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The great Guardini: Young Italian sprinter Andrea Guardini (Farnese Vini) won't stop at three stage wins as no-one can get near him for now
Italian just one behind the all-time stage mark
It took a while to Andrea Guardini to come up with his first win of his second pro season, but he now looks unstoppable as he claimed his third victory in a row at Le Tour de Langkawi in Muar. It came at the end of a thrilling finale with the four men breakaway being caught only in the last 100 metres of racing.
“This is the nicest win of my career because it has required a lot of sweating and suffering,” he said after the race. “With 30 kilometres to go and a five-minute deficit to the breakaway, we still believed that a bunch sprint finish was possible when everyone else seemed to think that it was game over. We decided to do the whole work no matter what and I thank Astana for their contribution to the chase. [Alexandre] Vinokourov has demonstrated once again today that he is a lord of cycling. He didn’t only ask his team-mates to chase but he went to the front himself as well. All the other teams not represented in the breakaway only rode this stage for placing, not for winning.”
Europcar’s Kevin Reza was the last man caught with the finishing line in sight. He still made the top 10 (8th) while Terengganu’s Shinichi Fukushima finished 15th and New Zealand’s Louis Crosby 18th. “With 30km to go, we calculated that we needed to regain ten seconds per kilometer and we respected this plan with an absolute precision,” said Guardini, whose Farnese Vini-Selle Italia team was reduced to five riders after the retirement of Rafael Andriato in the aftermath of his stage two crash. He explained the reason for the enormous margin he won with: “I’ve expressed my rage in the final straight. This victory was coming from so far out that I wasn’t just happy to win. I wanted to win it big time with style.”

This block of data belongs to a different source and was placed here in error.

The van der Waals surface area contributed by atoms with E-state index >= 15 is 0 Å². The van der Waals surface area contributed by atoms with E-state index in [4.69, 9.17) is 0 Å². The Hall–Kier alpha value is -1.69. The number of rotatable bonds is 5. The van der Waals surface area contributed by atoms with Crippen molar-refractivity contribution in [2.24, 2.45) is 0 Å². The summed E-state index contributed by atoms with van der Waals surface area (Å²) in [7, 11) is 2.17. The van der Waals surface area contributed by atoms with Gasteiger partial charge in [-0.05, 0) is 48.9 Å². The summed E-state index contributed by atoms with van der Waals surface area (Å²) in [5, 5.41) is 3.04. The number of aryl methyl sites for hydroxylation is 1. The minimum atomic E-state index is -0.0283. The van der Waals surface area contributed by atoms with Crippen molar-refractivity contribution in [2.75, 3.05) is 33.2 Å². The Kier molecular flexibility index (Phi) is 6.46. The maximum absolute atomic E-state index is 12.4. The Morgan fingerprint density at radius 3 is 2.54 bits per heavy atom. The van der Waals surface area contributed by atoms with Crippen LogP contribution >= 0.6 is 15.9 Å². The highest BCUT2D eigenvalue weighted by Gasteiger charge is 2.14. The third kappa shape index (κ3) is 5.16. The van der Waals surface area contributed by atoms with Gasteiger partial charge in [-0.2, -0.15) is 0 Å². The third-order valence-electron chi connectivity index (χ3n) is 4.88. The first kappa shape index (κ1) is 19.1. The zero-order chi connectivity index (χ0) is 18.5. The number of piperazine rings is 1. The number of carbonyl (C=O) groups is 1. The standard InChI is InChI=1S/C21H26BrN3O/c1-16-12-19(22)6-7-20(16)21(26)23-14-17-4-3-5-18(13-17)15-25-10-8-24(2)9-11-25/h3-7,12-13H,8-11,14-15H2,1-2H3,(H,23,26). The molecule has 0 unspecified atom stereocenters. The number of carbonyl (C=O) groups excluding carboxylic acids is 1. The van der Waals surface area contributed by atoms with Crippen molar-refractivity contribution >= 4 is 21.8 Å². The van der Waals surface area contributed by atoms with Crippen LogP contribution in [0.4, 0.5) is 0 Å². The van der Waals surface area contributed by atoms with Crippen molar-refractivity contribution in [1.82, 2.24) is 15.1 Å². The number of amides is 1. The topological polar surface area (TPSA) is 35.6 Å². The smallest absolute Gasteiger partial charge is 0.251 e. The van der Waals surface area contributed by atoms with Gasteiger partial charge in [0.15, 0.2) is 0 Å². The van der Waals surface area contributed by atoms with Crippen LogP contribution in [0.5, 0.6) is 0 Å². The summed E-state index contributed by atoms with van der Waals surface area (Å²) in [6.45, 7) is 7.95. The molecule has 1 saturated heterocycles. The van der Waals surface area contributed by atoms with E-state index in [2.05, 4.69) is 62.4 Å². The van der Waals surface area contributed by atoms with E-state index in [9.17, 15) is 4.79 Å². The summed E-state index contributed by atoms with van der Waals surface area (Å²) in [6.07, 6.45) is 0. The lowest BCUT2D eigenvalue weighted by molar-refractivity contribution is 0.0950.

After stage 4 in the 10-day long Le Tour de Langkawi, Guardini has already scored a hat trick previously achieved in Malaysia by Luciano Pagliarini (in 2003), Alberto Loddo (in 2007) and Mattia Gavazzi (in 2009). Adding the five stage wins he got at this race for his pro debut last year, he made for himself a total of eight in Muar. He’s now only one success down on the record holder Graeme Brown who bagged nine stages of Le Tour de Langkawi in three different attempts: two in 2002, two in 2003 and five in 2005.
“I’m probably able to reach this record,” Guardini admitted. “But I prefer to take it day by day. Whether I’ll give an attempt to win stage 5 or not will depend on the rest of my team more than on me. They have spent so much energy today that we first to see tomorrow what’s left in the tank.” Stage five has the category two climb of Genting Perez 40km away from the finish in Pandan Indah in the suburbs of Kuala Lumpur, so it might be a different scenario, notably because of the super motivation showed by the Astana team. After stage six, which is the uphill finish at the grueling climb of Genting Highlands, the sprinters will have four other possibilities to express themselves.
“I’m in good form after racing a lot already this year,” said Guardini, who failed to bank a stage victory at the Tour of San Luis, the Tour of Qatar or the Tour of Oman. “I haven’t won before coming to Malaysia partly because of bad luck and partly because of my rivals being stronger than me on these occasions. In needed to find the warm climate and the warm welcome of this country here to get the confidence I was lacking. I love racing in Malaysia.”